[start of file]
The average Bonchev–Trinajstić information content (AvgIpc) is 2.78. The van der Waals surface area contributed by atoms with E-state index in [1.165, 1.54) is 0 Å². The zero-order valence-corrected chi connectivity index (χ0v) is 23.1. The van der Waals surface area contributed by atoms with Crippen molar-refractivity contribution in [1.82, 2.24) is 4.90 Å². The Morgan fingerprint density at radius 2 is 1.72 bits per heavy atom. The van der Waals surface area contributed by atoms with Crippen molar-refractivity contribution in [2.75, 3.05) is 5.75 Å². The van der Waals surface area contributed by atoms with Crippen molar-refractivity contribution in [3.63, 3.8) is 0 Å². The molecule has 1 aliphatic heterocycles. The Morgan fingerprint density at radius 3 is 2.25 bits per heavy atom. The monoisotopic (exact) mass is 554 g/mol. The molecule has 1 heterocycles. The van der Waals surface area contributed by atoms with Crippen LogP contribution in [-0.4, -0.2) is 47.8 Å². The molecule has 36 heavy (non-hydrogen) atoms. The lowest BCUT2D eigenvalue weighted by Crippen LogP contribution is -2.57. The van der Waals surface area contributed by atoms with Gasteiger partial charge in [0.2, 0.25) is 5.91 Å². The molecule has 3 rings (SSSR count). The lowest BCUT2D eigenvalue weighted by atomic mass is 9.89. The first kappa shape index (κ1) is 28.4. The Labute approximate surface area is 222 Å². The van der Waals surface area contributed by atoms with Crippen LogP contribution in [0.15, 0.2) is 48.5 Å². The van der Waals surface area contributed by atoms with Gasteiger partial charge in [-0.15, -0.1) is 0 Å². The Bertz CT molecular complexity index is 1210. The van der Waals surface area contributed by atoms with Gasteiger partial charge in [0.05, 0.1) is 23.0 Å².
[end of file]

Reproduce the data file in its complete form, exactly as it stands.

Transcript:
The average Bonchev–Trinajstić information content (AvgIpc) is 2.78. The van der Waals surface area contributed by atoms with E-state index in [1.165, 1.54) is 0 Å². The zero-order valence-corrected chi connectivity index (χ0v) is 23.1. The van der Waals surface area contributed by atoms with Crippen molar-refractivity contribution in [1.82, 2.24) is 4.90 Å². The Morgan fingerprint density at radius 2 is 1.72 bits per heavy atom. The van der Waals surface area contributed by atoms with Crippen molar-refractivity contribution in [2.75, 3.05) is 5.75 Å². The van der Waals surface area contributed by atoms with Crippen molar-refractivity contribution in [3.63, 3.8) is 0 Å². The molecule has 1 aliphatic heterocycles. The Morgan fingerprint density at radius 3 is 2.25 bits per heavy atom. The monoisotopic (exact) mass is 554 g/mol. The molecule has 1 heterocycles. The van der Waals surface area contributed by atoms with Crippen LogP contribution in [-0.4, -0.2) is 47.8 Å². The molecule has 36 heavy (non-hydrogen) atoms. The lowest BCUT2D eigenvalue weighted by Crippen LogP contribution is -2.57. The van der Waals surface area contributed by atoms with Gasteiger partial charge in [0.2, 0.25) is 5.91 Å². The molecule has 3 rings (SSSR count). The lowest BCUT2D eigenvalue weighted by atomic mass is 9.89. The first kappa shape index (κ1) is 28.4. The Labute approximate surface area is 222 Å². The van der Waals surface area contributed by atoms with Crippen LogP contribution in [0.15, 0.2) is 48.5 Å². The van der Waals surface area contributed by atoms with Gasteiger partial charge in [-0.15, -0.1) is 0 Å². The Bertz CT molecular complexity index is 1210. The van der Waals surface area contributed by atoms with Gasteiger partial charge in [0.05, 0.1) is 23.0 Å².